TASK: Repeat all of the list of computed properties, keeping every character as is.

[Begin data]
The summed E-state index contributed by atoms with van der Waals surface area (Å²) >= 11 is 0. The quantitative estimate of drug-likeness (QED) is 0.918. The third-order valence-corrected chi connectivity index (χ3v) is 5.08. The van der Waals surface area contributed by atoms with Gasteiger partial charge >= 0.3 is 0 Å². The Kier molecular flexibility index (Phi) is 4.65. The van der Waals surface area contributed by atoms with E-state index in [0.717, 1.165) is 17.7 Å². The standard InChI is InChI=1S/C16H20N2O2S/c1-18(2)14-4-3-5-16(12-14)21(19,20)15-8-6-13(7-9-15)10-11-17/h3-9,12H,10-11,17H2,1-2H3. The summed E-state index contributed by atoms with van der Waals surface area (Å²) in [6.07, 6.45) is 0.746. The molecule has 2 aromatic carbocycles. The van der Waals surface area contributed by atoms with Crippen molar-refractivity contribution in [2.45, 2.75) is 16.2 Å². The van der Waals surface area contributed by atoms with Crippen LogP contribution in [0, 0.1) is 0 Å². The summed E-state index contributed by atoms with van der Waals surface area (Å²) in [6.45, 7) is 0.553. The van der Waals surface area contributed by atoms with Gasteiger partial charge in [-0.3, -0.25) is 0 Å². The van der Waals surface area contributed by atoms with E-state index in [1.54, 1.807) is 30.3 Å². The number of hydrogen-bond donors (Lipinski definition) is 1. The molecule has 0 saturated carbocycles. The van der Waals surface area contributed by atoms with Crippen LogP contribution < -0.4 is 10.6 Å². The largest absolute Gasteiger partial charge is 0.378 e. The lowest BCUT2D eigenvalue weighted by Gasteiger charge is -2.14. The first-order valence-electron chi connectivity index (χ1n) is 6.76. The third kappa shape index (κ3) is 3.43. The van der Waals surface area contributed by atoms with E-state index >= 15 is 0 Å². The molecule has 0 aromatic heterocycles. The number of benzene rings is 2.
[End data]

The summed E-state index contributed by atoms with van der Waals surface area (Å²) >= 11 is 0. The quantitative estimate of drug-likeness (QED) is 0.918. The third-order valence-corrected chi connectivity index (χ3v) is 5.08. The van der Waals surface area contributed by atoms with Gasteiger partial charge >= 0.3 is 0 Å². The Kier molecular flexibility index (Phi) is 4.65. The van der Waals surface area contributed by atoms with E-state index in [0.717, 1.165) is 17.7 Å². The standard InChI is InChI=1S/C16H20N2O2S/c1-18(2)14-4-3-5-16(12-14)21(19,20)15-8-6-13(7-9-15)10-11-17/h3-9,12H,10-11,17H2,1-2H3. The summed E-state index contributed by atoms with van der Waals surface area (Å²) in [6.07, 6.45) is 0.746. The molecule has 2 aromatic carbocycles. The van der Waals surface area contributed by atoms with Crippen molar-refractivity contribution in [2.45, 2.75) is 16.2 Å². The van der Waals surface area contributed by atoms with Crippen LogP contribution in [0, 0.1) is 0 Å². The summed E-state index contributed by atoms with van der Waals surface area (Å²) in [6.45, 7) is 0.553. The van der Waals surface area contributed by atoms with Gasteiger partial charge in [-0.3, -0.25) is 0 Å². The van der Waals surface area contributed by atoms with E-state index in [1.54, 1.807) is 30.3 Å². The number of hydrogen-bond donors (Lipinski definition) is 1. The molecule has 0 saturated carbocycles. The van der Waals surface area contributed by atoms with Crippen LogP contribution < -0.4 is 10.6 Å². The largest absolute Gasteiger partial charge is 0.378 e. The lowest BCUT2D eigenvalue weighted by Gasteiger charge is -2.14. The first-order valence-electron chi connectivity index (χ1n) is 6.76. The third kappa shape index (κ3) is 3.43. The van der Waals surface area contributed by atoms with E-state index >= 15 is 0 Å². The molecule has 0 aromatic heterocycles. The number of benzene rings is 2.